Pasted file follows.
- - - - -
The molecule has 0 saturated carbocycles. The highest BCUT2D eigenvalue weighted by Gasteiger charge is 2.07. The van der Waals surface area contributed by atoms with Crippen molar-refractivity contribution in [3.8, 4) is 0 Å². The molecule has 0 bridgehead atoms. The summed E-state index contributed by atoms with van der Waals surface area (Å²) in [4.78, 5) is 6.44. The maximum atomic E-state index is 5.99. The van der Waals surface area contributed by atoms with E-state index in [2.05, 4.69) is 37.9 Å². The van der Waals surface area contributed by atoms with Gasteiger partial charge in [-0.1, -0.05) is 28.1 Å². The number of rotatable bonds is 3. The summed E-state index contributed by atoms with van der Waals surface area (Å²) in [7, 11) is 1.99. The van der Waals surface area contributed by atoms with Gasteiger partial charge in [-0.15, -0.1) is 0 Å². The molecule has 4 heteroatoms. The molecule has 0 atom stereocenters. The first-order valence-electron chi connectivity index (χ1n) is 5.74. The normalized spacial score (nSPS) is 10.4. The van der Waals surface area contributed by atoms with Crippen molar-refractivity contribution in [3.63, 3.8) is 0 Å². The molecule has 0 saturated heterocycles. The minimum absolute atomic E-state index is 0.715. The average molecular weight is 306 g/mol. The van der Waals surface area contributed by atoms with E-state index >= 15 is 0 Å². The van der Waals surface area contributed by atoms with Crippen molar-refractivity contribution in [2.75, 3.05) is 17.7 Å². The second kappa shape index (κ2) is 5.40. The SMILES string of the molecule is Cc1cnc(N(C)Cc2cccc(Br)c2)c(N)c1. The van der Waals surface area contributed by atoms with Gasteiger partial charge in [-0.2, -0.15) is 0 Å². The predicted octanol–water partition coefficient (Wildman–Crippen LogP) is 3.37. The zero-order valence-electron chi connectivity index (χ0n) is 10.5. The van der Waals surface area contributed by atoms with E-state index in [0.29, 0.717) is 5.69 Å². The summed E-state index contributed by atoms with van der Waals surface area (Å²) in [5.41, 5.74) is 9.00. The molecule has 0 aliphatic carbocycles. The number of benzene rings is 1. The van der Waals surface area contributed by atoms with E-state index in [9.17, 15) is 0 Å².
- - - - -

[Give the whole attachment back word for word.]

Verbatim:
The molecule has 0 saturated carbocycles. The highest BCUT2D eigenvalue weighted by Gasteiger charge is 2.07. The van der Waals surface area contributed by atoms with Crippen molar-refractivity contribution in [3.8, 4) is 0 Å². The molecule has 0 bridgehead atoms. The summed E-state index contributed by atoms with van der Waals surface area (Å²) in [4.78, 5) is 6.44. The maximum atomic E-state index is 5.99. The van der Waals surface area contributed by atoms with E-state index in [2.05, 4.69) is 37.9 Å². The van der Waals surface area contributed by atoms with Gasteiger partial charge in [-0.1, -0.05) is 28.1 Å². The number of rotatable bonds is 3. The summed E-state index contributed by atoms with van der Waals surface area (Å²) in [7, 11) is 1.99. The van der Waals surface area contributed by atoms with Gasteiger partial charge in [-0.15, -0.1) is 0 Å². The molecule has 4 heteroatoms. The molecule has 0 atom stereocenters. The first-order valence-electron chi connectivity index (χ1n) is 5.74. The normalized spacial score (nSPS) is 10.4. The van der Waals surface area contributed by atoms with Crippen molar-refractivity contribution in [3.63, 3.8) is 0 Å². The molecule has 0 saturated heterocycles. The minimum absolute atomic E-state index is 0.715. The average molecular weight is 306 g/mol. The van der Waals surface area contributed by atoms with E-state index >= 15 is 0 Å². The van der Waals surface area contributed by atoms with Crippen molar-refractivity contribution in [2.75, 3.05) is 17.7 Å². The second kappa shape index (κ2) is 5.40. The SMILES string of the molecule is Cc1cnc(N(C)Cc2cccc(Br)c2)c(N)c1. The van der Waals surface area contributed by atoms with Gasteiger partial charge in [-0.2, -0.15) is 0 Å². The predicted octanol–water partition coefficient (Wildman–Crippen LogP) is 3.37. The zero-order valence-electron chi connectivity index (χ0n) is 10.5. The van der Waals surface area contributed by atoms with E-state index in [0.29, 0.717) is 5.69 Å². The summed E-state index contributed by atoms with van der Waals surface area (Å²) in [5.41, 5.74) is 9.00. The molecule has 0 aliphatic carbocycles. The number of benzene rings is 1. The van der Waals surface area contributed by atoms with E-state index in [9.17, 15) is 0 Å².